But of course one thing that it is interesting to realise is that the Lord’s Prayer doesn’t tell us directly anything about Jesus at all. It doesn’t even end with the classic phrase used at the end of many Christian prayers, ‘through Jesus Christ our Lord’. The Lord’s Prayer is called the Lord’s Prayer because it is the prayer that Jesus taught, rather than a prayer about him.
So in consequence in our first module we are not focusing directly on Jesus, although the Gospel passages we are drawing on include several of his great parables, such as the story of the Prodigal Son. Rather in this first module, we are thinking about drawing closer to God, especially God the Father, through prayer, through the psalms, through our need to be forgiven and to forgive, through reflection on the nature of God’s Kingdom and its coming, through wrestling with our perplexities about pain and suffering. We will certainly be focusing in the second module ‘Growing in Christ’ on who Jesus was and is, and what he as accomplished for us, but we deliberately haven’t quite got there yet. So it is interesting to see such a similar pattern being expressed in our Gospel, and in the lives of ‘the twelve’. The starting-point for their mission at this point is what Jesus had taught, rather than who Jesus was.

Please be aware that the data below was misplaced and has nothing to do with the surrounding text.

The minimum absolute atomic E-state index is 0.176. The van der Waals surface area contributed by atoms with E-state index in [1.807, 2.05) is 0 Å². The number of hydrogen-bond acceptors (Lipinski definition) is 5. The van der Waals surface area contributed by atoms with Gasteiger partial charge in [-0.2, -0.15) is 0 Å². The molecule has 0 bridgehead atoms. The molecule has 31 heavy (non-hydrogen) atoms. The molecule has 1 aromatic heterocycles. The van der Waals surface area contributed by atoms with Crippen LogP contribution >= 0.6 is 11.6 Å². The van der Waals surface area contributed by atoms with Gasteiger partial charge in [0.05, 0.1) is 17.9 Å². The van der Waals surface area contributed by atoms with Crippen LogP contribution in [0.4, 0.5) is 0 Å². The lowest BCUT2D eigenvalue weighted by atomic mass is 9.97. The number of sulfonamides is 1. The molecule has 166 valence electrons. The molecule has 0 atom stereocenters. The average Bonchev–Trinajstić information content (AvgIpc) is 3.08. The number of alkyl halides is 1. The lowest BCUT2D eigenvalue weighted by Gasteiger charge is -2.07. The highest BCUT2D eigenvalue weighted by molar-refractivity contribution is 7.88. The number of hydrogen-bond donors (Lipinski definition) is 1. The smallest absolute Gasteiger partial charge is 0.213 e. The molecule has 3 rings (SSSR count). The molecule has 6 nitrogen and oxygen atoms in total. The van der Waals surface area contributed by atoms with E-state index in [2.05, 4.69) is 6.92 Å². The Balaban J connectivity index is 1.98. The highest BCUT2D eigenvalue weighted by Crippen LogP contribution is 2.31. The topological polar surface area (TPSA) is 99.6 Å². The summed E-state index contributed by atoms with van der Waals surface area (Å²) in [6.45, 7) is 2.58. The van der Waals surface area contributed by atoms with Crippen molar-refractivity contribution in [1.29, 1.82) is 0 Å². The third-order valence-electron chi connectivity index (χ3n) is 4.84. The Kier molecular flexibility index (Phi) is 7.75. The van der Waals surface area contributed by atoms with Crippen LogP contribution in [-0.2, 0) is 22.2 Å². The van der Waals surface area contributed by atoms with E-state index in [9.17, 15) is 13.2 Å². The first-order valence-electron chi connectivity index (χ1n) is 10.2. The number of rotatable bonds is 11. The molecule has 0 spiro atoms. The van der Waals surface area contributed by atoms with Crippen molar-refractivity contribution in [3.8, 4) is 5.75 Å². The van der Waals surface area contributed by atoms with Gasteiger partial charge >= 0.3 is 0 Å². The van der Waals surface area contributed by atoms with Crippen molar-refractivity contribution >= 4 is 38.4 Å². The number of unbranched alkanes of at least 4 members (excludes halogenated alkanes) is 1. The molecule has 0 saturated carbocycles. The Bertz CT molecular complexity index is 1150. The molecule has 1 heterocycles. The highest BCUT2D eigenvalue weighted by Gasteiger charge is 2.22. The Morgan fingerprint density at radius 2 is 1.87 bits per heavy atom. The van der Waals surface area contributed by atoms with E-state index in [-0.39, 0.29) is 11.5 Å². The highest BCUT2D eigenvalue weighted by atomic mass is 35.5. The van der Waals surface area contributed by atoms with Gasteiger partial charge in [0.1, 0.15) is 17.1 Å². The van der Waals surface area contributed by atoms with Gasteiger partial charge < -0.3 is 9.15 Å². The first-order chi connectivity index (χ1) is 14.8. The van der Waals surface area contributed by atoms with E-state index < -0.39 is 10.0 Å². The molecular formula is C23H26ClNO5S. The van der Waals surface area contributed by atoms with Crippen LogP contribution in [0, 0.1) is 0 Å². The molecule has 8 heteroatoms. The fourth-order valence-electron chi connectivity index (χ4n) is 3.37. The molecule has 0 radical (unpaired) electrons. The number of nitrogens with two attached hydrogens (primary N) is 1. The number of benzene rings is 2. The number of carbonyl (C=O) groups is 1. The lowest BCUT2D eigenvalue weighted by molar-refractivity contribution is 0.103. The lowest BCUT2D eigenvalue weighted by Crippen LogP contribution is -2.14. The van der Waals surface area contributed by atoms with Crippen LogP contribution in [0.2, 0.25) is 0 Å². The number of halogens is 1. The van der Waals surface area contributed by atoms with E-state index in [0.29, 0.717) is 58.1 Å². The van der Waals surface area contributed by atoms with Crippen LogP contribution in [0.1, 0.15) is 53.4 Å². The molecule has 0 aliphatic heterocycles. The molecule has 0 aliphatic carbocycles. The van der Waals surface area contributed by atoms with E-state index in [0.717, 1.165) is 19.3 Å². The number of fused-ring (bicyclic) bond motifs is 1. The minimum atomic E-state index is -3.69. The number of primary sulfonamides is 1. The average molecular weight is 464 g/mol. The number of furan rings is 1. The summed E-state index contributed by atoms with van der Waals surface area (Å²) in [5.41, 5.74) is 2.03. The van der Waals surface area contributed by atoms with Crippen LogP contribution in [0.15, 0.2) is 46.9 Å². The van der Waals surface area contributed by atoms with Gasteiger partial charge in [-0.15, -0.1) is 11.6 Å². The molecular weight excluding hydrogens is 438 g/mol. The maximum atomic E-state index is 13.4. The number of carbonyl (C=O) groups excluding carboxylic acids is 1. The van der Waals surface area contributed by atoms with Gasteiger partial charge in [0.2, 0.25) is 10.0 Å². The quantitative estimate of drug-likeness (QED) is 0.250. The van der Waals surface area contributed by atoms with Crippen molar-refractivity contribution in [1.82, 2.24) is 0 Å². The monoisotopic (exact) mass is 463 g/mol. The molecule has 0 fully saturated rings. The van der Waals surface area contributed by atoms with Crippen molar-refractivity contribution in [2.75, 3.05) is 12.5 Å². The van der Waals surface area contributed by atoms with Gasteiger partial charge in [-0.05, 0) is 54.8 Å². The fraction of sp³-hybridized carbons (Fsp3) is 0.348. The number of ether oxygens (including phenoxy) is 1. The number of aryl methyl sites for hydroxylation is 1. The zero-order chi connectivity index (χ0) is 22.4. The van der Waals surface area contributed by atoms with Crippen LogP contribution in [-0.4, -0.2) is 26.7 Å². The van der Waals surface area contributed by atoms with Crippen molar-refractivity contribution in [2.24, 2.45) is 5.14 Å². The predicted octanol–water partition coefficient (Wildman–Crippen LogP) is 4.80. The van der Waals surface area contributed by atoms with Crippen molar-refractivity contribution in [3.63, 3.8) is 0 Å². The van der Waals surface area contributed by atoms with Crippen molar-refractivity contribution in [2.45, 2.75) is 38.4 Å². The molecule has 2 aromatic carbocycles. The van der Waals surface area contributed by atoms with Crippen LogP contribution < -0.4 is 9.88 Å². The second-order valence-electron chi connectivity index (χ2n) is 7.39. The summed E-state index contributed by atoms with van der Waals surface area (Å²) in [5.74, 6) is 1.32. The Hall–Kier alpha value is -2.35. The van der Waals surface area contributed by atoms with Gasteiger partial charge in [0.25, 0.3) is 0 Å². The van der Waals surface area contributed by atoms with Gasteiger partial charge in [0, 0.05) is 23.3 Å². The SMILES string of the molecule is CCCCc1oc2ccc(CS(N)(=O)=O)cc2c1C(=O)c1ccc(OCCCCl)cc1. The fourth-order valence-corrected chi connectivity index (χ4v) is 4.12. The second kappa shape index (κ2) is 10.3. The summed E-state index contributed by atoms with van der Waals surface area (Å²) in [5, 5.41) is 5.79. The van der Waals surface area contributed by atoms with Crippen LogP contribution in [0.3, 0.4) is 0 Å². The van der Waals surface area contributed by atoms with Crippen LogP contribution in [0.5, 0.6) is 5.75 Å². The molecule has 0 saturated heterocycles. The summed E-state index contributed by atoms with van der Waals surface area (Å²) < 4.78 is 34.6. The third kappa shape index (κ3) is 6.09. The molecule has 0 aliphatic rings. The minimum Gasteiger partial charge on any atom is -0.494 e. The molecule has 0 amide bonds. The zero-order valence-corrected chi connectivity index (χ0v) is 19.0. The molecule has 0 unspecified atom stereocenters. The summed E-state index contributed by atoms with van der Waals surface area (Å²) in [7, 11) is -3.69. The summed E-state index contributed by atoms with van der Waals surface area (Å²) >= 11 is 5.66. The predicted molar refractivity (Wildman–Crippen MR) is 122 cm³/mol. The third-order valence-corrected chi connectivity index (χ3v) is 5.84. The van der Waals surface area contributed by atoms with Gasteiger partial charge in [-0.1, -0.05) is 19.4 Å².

The other implication that I want also to touch on briefly relates to this ordination season. Those who are ordained deacon or priest at this time, are, if they follow in the apostolic pattern of ‘the twelve’, people still with much to learn, both about Jesus and the nature of ministry. We might be entitled to hope that ordinands have at least some idea what the Christian church has affirmed about Jesus (!), but all the same ordination is not a finishing line, but a ‘staging post’ on their way. The ‘faith’ that sustains newly ordained clergy must have an element of wondering yet perplexed excitement. The much more that they have to discover will come in considerable part as the result of the practical lived experience of exercising their ministry, as, we can assume, was also the case for those first ‘twelve’.